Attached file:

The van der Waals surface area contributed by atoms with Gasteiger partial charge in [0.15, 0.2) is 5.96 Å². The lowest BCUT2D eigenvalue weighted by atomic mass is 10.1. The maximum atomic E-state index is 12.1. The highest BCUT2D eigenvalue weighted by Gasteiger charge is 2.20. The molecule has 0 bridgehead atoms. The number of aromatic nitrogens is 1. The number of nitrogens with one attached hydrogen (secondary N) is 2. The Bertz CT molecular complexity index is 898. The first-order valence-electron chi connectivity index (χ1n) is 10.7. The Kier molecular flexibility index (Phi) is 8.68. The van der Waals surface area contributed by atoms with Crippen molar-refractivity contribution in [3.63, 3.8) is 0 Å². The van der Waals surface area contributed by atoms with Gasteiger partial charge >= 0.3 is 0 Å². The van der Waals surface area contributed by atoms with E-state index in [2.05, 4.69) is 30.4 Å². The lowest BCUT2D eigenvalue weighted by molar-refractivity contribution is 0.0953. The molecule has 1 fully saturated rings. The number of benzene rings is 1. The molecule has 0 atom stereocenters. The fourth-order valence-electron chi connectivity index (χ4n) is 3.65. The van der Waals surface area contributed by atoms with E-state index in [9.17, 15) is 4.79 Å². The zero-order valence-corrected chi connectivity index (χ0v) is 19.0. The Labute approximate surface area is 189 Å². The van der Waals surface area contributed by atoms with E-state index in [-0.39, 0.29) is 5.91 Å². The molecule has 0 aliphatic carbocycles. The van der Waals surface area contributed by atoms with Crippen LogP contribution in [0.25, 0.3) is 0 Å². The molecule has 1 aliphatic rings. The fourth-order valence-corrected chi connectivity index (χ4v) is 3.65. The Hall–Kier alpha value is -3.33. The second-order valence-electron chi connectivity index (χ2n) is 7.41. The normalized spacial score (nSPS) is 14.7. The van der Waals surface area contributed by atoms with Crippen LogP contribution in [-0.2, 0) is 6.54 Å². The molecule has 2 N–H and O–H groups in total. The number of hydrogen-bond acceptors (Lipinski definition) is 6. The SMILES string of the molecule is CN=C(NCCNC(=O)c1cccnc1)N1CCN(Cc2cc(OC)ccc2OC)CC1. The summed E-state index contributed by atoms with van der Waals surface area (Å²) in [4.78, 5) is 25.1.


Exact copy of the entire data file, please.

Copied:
The van der Waals surface area contributed by atoms with Gasteiger partial charge in [0.15, 0.2) is 5.96 Å². The lowest BCUT2D eigenvalue weighted by atomic mass is 10.1. The maximum atomic E-state index is 12.1. The highest BCUT2D eigenvalue weighted by Gasteiger charge is 2.20. The molecule has 0 bridgehead atoms. The number of aromatic nitrogens is 1. The number of nitrogens with one attached hydrogen (secondary N) is 2. The Bertz CT molecular complexity index is 898. The first-order valence-electron chi connectivity index (χ1n) is 10.7. The Kier molecular flexibility index (Phi) is 8.68. The van der Waals surface area contributed by atoms with Crippen molar-refractivity contribution in [3.63, 3.8) is 0 Å². The van der Waals surface area contributed by atoms with Gasteiger partial charge >= 0.3 is 0 Å². The van der Waals surface area contributed by atoms with E-state index in [2.05, 4.69) is 30.4 Å². The lowest BCUT2D eigenvalue weighted by molar-refractivity contribution is 0.0953. The molecule has 1 fully saturated rings. The number of benzene rings is 1. The molecule has 0 atom stereocenters. The fourth-order valence-electron chi connectivity index (χ4n) is 3.65. The van der Waals surface area contributed by atoms with E-state index in [9.17, 15) is 4.79 Å². The zero-order valence-corrected chi connectivity index (χ0v) is 19.0. The Labute approximate surface area is 189 Å². The van der Waals surface area contributed by atoms with E-state index in [-0.39, 0.29) is 5.91 Å². The molecule has 0 aliphatic carbocycles. The van der Waals surface area contributed by atoms with Crippen LogP contribution in [0.25, 0.3) is 0 Å². The molecule has 1 aliphatic rings. The fourth-order valence-corrected chi connectivity index (χ4v) is 3.65. The Hall–Kier alpha value is -3.33. The second-order valence-electron chi connectivity index (χ2n) is 7.41. The normalized spacial score (nSPS) is 14.7. The van der Waals surface area contributed by atoms with Crippen LogP contribution in [-0.2, 0) is 6.54 Å². The molecule has 2 N–H and O–H groups in total. The number of hydrogen-bond acceptors (Lipinski definition) is 6. The SMILES string of the molecule is CN=C(NCCNC(=O)c1cccnc1)N1CCN(Cc2cc(OC)ccc2OC)CC1. The summed E-state index contributed by atoms with van der Waals surface area (Å²) in [4.78, 5) is 25.1.